Last week, we commented on a curious case (or cases, better said) of fraud involving repair orders for stolen iPhones in the China and in other countries. To get around the situation, Apple has adopted several measures ranging from changing its exchange policy to using a special dye to check for false components of gadgets.
In China, the situation reached a level where fraudsters obtained Apple customer records, including the serial number of their devices, to identify iPhones that had already been sold. In some cases, incorrect serial numbers would be written on the back of the devices.
To combat the use of stolen records, Apple developed an internal filtering method called “Zombie Check”, which checks whether the serial numbers of iPhones taken for repair are associated with those devices from iCloud data. As if the level of fraud was not enough, the bandits were in the habit of using lists (obtained illegally) with serial numbers of devices used in the country.
According to an internal document from Maçã, obtained by MacRumors, the tool – hitherto unknown – was initially used in China; but the company started distributing it from February this year to some Apple Authorized Service Centers (CSAA) in other countries, where various types of repairs are carried out on gadgets.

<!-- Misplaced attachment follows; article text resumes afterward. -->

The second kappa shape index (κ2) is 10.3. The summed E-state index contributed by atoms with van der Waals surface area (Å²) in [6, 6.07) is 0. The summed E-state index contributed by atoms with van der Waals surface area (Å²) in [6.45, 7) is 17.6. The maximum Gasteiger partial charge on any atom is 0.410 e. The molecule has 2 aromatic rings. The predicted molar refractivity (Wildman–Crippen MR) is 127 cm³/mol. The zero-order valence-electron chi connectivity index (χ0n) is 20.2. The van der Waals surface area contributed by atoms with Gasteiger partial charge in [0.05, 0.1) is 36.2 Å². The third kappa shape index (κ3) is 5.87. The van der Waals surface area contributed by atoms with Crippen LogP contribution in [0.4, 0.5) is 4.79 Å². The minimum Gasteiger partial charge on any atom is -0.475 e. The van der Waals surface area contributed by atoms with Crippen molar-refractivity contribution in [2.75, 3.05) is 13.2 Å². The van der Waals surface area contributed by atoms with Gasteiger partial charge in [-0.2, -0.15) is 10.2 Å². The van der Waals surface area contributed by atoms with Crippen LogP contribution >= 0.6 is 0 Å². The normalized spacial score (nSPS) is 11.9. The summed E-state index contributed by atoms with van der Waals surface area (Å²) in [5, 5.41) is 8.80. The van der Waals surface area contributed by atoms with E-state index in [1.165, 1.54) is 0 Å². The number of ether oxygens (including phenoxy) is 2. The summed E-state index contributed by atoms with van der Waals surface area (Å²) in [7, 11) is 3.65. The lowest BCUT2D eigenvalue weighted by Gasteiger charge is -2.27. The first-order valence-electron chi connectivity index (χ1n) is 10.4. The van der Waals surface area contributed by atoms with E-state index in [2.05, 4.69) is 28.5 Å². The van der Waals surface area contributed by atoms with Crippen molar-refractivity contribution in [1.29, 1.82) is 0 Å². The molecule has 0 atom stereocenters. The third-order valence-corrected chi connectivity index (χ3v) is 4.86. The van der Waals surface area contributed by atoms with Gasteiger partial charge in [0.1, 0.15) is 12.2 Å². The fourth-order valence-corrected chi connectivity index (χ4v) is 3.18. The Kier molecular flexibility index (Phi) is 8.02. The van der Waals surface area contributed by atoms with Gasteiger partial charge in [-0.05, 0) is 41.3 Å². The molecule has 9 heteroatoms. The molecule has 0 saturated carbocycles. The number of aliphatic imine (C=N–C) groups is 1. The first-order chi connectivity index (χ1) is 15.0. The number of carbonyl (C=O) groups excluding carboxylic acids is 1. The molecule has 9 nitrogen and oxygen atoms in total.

To use the “Zombie Check”, Apple technicians must connect the tool from the Lightning cable to the iPhone and the USB cable on a Mac that must be running macOS OS X Mountain Lion 10.8.5 or later. That done, just start the application “Serial Number Reader” to obtain the serial numbers – the software also shows whether the phone has been voluntarily damaged so that it cannot be turned on by technicians.
But, what about seriously damaged iPhones? The tool can recover serial numbers of iPhones that have suffered various physical and software damage, including liquid damage. In the latter case, it is important that the liquid is no longer leaking from the device.
Apple said in the internal document that “validating the serial number guarantees the right to repair and the eligibility of the service associated with a serialized device”. She added that this validation “guarantees Apple to offer warranty services only on original Apple products”, of course.
According to MacRumors, Apple’s efforts seem to be working. In the company’s 10-K annual report, sent to the US Securities and Exchange Commission (SEC), Apple’s guaranteed expenditures dropped from $ 4.66 billion to $ 4.32 billion – and all of that in less than a year, while the tool is used only by certain authorized stores and centers.